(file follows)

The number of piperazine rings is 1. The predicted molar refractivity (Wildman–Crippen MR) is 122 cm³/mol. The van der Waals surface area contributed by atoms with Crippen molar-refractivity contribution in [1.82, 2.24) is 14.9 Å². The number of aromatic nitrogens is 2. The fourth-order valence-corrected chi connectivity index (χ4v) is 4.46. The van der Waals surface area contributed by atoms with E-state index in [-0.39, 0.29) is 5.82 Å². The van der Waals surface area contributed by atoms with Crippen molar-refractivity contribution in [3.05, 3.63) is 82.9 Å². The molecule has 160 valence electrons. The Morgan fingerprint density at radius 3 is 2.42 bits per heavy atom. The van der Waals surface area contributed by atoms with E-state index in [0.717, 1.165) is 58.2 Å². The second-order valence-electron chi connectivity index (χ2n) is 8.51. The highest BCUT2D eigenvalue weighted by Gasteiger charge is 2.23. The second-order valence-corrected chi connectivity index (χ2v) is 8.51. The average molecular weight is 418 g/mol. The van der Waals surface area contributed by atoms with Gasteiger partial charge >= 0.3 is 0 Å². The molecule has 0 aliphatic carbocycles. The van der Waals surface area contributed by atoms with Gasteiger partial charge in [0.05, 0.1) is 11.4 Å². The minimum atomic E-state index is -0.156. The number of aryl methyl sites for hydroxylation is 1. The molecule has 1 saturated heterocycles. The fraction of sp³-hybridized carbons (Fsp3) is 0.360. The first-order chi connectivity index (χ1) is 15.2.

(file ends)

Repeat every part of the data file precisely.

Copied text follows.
The number of piperazine rings is 1. The predicted molar refractivity (Wildman–Crippen MR) is 122 cm³/mol. The van der Waals surface area contributed by atoms with Crippen molar-refractivity contribution in [1.82, 2.24) is 14.9 Å². The number of aromatic nitrogens is 2. The fourth-order valence-corrected chi connectivity index (χ4v) is 4.46. The van der Waals surface area contributed by atoms with E-state index in [-0.39, 0.29) is 5.82 Å². The van der Waals surface area contributed by atoms with Crippen molar-refractivity contribution in [3.05, 3.63) is 82.9 Å². The molecule has 160 valence electrons. The Morgan fingerprint density at radius 3 is 2.42 bits per heavy atom. The van der Waals surface area contributed by atoms with E-state index in [0.717, 1.165) is 58.2 Å². The second-order valence-electron chi connectivity index (χ2n) is 8.51. The highest BCUT2D eigenvalue weighted by Gasteiger charge is 2.23. The second-order valence-corrected chi connectivity index (χ2v) is 8.51. The average molecular weight is 418 g/mol. The van der Waals surface area contributed by atoms with Gasteiger partial charge >= 0.3 is 0 Å². The molecule has 0 aliphatic carbocycles. The van der Waals surface area contributed by atoms with Gasteiger partial charge in [0.05, 0.1) is 11.4 Å². The minimum atomic E-state index is -0.156. The number of aryl methyl sites for hydroxylation is 1. The molecule has 1 saturated heterocycles. The fraction of sp³-hybridized carbons (Fsp3) is 0.360. The first-order chi connectivity index (χ1) is 15.2.